There are still other points that indicate that Qing was describing a trance dance. He said that it was circular, it was used to heal people, it was danced all night, the dancers fell down, and their noses bled. All this adds up to a trance dance. Then, when he spoke of the 'song' of the dance having been given by Cagn (the southern trickster-deity), he revealed another parallel: the Kalahari San believe that the potency of a trance dance resides in its song and that these songs, together with their potency, come from god (e.g. Biesele 1993: 67-70).

Finally, Qing said that those who fell were 'spoilt' by the dance and had 'died'. Solomon claims that 'spoil' may be interpreted as mythical transformation (Solomon 1998: 274). But, in the Kalahari, the Ju/'hoan words for 'spoiling' and 'death' are still two ways of talking about people who collapse in trance (Lee 1968: 40; Katz 1982: 99, 116). The Ju/'hoansi use their word for 'spoil', kxwia, to mean 'to enter deep trance' at a trance dance (Biesele pets. comm.; Lewis-Williams 1980: 474). Although Qing elsewhere used the word in its prosaic sense (Orpen 1874: 3-4), he made its metaphorical meaning in this context abundantly clear by saying explicitly that the people were spoilt by the dance.

The importance of the trance dance

All in all, the comments of nineteenth-century /Xam informants, the rock art images themselves, and the frenzy, nasal bleeding and 'thousand cries' that both Arbousset and Daumas and Orpen described combine to show that trance dances similar to those described by twentieth-century ethnographers in the Kalahari were performed throughout southern Africa.

The relevance of this conclusion to an understanding of San rock art cannot be over-emphasised. Writers who ignore or downplay the significance of the dance in San life and rock art should note Biesele's conclusions:

Though dreams may happen at any time, the central religious experiences of Ju/'hoan life are consciously and, as a matter of course, approached through the avenue of trance. The trance dance involves everyone in the society, those who enter trance and experience the power of the other world directly, and those to whom the benefits of the other world healing and insight--are brought by the trancers ... The trancers are known as n/omkxaosi, meaning 'owners of medicine' or 'owners of supernatural power'. They mediate to the community not only healing power but also information about how things are in the other world and how people in this world would do best to relate to them. Great attention is given to trancers' accounts of what they have experienced, and no one's account of a genuinely altered state is belittled ... Through the physical and artistic discipline of the highly structured dance, an altered state of consciousness is produced in some participants which has benefits for the entire community. Contact with the beyond is regularly made, and all who come to the dance experience an uplifting energy which they feel to be a necessary part of their lives (Biesele 1993: 70, 74).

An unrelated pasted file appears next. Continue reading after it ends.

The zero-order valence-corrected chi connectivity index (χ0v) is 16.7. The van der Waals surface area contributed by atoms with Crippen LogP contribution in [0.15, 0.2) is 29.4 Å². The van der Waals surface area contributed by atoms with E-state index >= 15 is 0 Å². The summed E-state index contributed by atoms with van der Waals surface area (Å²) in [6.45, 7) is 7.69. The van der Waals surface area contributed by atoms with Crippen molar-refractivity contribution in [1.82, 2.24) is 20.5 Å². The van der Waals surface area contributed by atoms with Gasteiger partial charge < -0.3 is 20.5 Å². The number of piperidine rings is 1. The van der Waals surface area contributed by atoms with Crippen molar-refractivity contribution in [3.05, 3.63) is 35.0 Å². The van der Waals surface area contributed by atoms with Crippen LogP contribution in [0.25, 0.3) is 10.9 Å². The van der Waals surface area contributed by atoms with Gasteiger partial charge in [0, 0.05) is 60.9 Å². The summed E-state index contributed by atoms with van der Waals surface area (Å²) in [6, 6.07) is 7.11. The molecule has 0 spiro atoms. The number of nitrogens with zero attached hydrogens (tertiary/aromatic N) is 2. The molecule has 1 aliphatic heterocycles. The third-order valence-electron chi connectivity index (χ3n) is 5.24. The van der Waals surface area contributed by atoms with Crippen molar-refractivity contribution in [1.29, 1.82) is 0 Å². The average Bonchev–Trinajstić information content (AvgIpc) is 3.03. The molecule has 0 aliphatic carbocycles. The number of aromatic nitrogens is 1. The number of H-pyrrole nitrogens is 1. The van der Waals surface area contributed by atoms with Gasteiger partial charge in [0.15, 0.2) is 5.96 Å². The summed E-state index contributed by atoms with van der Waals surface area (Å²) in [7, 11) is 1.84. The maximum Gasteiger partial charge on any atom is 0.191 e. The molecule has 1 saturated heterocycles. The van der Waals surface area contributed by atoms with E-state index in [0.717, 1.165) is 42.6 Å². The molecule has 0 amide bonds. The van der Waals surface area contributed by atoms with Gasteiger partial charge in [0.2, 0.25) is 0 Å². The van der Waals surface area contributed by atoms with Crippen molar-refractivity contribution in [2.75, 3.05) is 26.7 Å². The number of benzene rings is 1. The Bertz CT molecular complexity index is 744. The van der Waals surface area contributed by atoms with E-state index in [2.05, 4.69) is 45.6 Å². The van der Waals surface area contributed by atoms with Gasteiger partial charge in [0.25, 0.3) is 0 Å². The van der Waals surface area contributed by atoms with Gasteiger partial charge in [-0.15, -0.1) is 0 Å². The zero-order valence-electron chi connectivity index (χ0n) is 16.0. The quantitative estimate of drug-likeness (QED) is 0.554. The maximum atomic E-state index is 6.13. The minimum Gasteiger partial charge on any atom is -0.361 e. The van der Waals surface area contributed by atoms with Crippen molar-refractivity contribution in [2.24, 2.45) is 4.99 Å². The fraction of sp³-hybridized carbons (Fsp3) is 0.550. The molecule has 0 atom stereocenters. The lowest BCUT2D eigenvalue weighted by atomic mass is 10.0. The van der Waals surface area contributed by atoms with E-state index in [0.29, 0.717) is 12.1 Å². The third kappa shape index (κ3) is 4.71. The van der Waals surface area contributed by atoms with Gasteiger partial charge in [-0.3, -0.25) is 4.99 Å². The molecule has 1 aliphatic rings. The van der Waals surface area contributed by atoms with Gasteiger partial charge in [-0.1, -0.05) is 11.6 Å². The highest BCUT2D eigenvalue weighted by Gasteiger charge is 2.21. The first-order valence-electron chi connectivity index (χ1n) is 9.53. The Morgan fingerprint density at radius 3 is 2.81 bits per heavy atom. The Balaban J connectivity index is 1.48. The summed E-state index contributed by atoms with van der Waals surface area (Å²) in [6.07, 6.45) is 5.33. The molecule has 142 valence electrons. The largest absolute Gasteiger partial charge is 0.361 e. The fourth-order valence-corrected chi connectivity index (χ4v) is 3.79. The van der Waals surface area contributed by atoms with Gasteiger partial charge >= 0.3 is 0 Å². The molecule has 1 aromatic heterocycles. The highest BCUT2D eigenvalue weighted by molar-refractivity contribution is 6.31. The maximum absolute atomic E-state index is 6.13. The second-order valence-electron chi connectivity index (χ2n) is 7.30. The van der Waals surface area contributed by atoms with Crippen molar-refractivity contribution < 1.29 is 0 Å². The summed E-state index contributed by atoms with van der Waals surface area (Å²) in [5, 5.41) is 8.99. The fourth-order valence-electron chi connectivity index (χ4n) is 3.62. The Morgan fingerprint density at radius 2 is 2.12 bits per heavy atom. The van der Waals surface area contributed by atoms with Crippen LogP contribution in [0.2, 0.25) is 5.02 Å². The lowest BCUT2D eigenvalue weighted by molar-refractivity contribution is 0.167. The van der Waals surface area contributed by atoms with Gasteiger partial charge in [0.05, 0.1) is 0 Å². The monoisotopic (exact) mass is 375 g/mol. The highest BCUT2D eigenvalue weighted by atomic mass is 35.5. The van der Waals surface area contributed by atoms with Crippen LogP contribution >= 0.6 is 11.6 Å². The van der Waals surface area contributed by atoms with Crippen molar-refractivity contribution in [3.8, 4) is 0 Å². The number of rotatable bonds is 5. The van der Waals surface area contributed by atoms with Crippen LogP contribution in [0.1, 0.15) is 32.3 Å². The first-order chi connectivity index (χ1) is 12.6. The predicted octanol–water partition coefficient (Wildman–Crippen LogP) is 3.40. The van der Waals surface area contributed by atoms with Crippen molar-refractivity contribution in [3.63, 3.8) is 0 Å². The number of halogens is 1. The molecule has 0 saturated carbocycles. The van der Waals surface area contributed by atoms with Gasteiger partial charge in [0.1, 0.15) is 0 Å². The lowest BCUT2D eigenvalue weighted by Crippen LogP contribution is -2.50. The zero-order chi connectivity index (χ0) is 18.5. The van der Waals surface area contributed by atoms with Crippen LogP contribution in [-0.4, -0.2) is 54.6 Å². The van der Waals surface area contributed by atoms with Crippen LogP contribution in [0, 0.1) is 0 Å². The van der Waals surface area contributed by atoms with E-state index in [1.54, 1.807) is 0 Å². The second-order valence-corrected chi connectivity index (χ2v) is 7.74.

For the San, communication with the other world by means of trance is not an outlandish, peripheral event. On the contrary, the Sans "central religious experiences" are, as Biesele (1993: 70) puts it, accessed "as a matter of course ... through the avenue of trance". Trance and the spirit realm are integral parts of daily life. Barnard (1992: 57) concurs: "The most important ritual for the !Kung, and indeed all Bushman groups, is the trance or medicine dance". Given these circumstances, it would be surprising if the trance dance and the insights into the other world that it affords were not key, and indeed identifiable, components of San rock art. The dance and the art together make visible, and indeed tangible, the interaction of realms that informs so much of San life.


We are deeply indebted to Megan Biesele, the late Lorna Marshall and other Kalahari researchers for valuable discussions over many years. We are also grateful to those who commented on drafts of this article: Janette Deacon, Jeremy Hollmann, Susan Ward and Sam Challis. Anonymous referees offered useful comments. This research is funded by the South African National Research Foundation.


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J. David Lewis-Williams & David G. Pearce *

* Rock Art Research Institute, School of Geography, Archaeology and Environmental Studies, University of the Witwatersrand, Johannesburg 2050, South Africa (Email:;
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Author:Lewis-Williams, J. David; Pearce, David G.
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Geographic Code:6SOUT
Date:Sep 1, 2012